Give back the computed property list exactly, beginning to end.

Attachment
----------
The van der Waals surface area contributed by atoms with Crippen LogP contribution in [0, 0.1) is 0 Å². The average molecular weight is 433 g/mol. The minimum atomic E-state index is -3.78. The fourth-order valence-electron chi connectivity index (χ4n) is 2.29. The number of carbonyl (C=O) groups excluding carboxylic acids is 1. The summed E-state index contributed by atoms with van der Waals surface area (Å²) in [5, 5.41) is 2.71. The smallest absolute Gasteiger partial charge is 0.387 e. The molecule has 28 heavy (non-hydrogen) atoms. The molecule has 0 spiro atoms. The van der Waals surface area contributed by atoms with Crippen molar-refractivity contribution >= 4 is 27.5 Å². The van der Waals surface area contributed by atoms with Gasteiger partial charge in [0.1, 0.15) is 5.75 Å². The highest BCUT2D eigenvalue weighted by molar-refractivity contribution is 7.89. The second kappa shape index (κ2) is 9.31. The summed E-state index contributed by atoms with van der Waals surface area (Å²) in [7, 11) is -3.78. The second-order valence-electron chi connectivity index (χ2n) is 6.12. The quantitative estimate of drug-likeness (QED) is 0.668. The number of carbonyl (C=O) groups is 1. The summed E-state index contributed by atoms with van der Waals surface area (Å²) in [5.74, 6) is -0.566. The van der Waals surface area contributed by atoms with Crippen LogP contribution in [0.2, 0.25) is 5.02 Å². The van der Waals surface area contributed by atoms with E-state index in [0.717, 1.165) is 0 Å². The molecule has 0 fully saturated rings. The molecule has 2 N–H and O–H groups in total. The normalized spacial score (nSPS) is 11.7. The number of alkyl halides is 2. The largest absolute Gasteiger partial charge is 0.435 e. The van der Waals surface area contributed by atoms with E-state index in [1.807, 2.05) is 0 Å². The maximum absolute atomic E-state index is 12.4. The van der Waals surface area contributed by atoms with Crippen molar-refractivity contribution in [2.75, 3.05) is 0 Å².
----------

The van der Waals surface area contributed by atoms with Crippen LogP contribution in [0, 0.1) is 0 Å². The average molecular weight is 433 g/mol. The minimum atomic E-state index is -3.78. The fourth-order valence-electron chi connectivity index (χ4n) is 2.29. The number of carbonyl (C=O) groups excluding carboxylic acids is 1. The summed E-state index contributed by atoms with van der Waals surface area (Å²) in [5, 5.41) is 2.71. The smallest absolute Gasteiger partial charge is 0.387 e. The molecule has 28 heavy (non-hydrogen) atoms. The molecule has 0 spiro atoms. The van der Waals surface area contributed by atoms with Crippen molar-refractivity contribution >= 4 is 27.5 Å². The van der Waals surface area contributed by atoms with Gasteiger partial charge in [0.1, 0.15) is 5.75 Å². The highest BCUT2D eigenvalue weighted by molar-refractivity contribution is 7.89. The second kappa shape index (κ2) is 9.31. The summed E-state index contributed by atoms with van der Waals surface area (Å²) in [7, 11) is -3.78. The second-order valence-electron chi connectivity index (χ2n) is 6.12. The quantitative estimate of drug-likeness (QED) is 0.668. The number of carbonyl (C=O) groups is 1. The summed E-state index contributed by atoms with van der Waals surface area (Å²) in [5.74, 6) is -0.566. The van der Waals surface area contributed by atoms with Crippen LogP contribution in [0.2, 0.25) is 5.02 Å². The van der Waals surface area contributed by atoms with E-state index in [0.717, 1.165) is 0 Å². The molecule has 0 fully saturated rings. The molecule has 2 N–H and O–H groups in total. The normalized spacial score (nSPS) is 11.7. The number of alkyl halides is 2. The largest absolute Gasteiger partial charge is 0.435 e. The van der Waals surface area contributed by atoms with E-state index in [1.807, 2.05) is 0 Å². The maximum absolute atomic E-state index is 12.4. The van der Waals surface area contributed by atoms with Crippen molar-refractivity contribution in [2.75, 3.05) is 0 Å².